7. ArcGIS for home use licensing will now extend to the entire ArcGIS product, not just Desktop
  8. Expect ArcGIS 10.4 and Pro 1.2 in Winter 2016

I would suspect that ESRI will have the Plenary Session video online sometime today. I will update this post when it becomes available for you to watch at home! -mike

4:25pm update:  Click here for today’s videos.

New Release of ArcGIS Pro

This week ESRI has released ArcGIS Pro 1.1.  Here is a list of some of the enhancements:

  • A new SDK for .NET to customize and extend ArcGIS Pro
  • A Range Slider that allows you to dissect and visually analyze your numeric data
  • The ability to publish 3D scenes containing multipatches
  • Layout enhancements, like guides and snapping and the ability to add extent indicators
  • Support for working with Excel tables directly
  • Date line wrapping allowing you to pan, edit, and work across the international date line

Click below to read more about the release.

Disneyland’s 60th Anniversary Tomorrow

This year in July will be Disneyland’s 60th anniversary.  Disneyland opened on July 17, 1955 in Anaheim California and was the only theme park designed and built under the direction of Walt Disney.

Opening day was broadcast live by ABC (one of the investors and joint owner of Disneyland) and was hosted by three of Walt’s friends: Art Linkletter, Bob Commings, and Ronald Reagan.  About 28,000 people visited the park.  Watch the whole thing below!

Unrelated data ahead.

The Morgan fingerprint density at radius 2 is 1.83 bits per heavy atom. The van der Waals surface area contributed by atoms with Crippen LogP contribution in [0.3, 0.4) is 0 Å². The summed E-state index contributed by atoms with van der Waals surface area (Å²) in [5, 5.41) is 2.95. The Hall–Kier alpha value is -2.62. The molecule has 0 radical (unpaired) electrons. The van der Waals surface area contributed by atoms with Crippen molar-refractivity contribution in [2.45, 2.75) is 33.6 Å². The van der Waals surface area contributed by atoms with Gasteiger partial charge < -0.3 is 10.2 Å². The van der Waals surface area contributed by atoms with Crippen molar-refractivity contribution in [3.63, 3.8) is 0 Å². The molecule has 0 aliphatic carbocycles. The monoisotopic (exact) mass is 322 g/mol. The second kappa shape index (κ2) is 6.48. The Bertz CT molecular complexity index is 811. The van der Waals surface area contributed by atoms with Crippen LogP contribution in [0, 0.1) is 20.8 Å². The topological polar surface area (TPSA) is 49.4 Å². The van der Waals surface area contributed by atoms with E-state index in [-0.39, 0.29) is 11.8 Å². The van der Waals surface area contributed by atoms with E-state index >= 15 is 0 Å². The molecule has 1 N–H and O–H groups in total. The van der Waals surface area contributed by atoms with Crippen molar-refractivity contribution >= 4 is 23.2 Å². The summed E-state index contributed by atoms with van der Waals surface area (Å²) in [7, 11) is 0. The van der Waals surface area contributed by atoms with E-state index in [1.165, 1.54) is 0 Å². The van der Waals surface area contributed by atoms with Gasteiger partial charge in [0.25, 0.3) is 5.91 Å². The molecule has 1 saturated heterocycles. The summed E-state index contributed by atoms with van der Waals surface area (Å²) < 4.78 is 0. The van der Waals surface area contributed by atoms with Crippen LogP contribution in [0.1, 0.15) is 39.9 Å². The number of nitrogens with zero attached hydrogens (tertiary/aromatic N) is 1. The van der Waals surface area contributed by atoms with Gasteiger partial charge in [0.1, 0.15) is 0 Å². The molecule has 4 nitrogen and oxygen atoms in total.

Believe it or not, Disneyland was built in 7 months before opening day!  Also, Tomorrowland construction was delayed and was put together in the last 2 months!  Before building began, Walt Disney was insightful to place towers around the area to film time-lapse movies during the construction.  Check out this video of one of the film reels.  It is really cool to see what that area of Anaheim looked like before Disneyland was built.

When guests entered the park, they were given little guides that told them about all the attractions at Disneyland.  Check out this 1958 guide and maps.


I like in the Tomorrowland section there is a caption that reads “The colorful Avenue of Flags marks the entrance to Tomorrowland, the world of 1987”.  I don’t remember 1987 looking like that!

Note no Monorail, Matterhorn, or Submarine Voyage.  Those came in the summer of 1959.  Check out this insert that was placed in the guides.


If you plan on visiting Disneyland tomorrow on anniversary day … all I can say is good luck to you and stay sane!

Changing a Field’s Length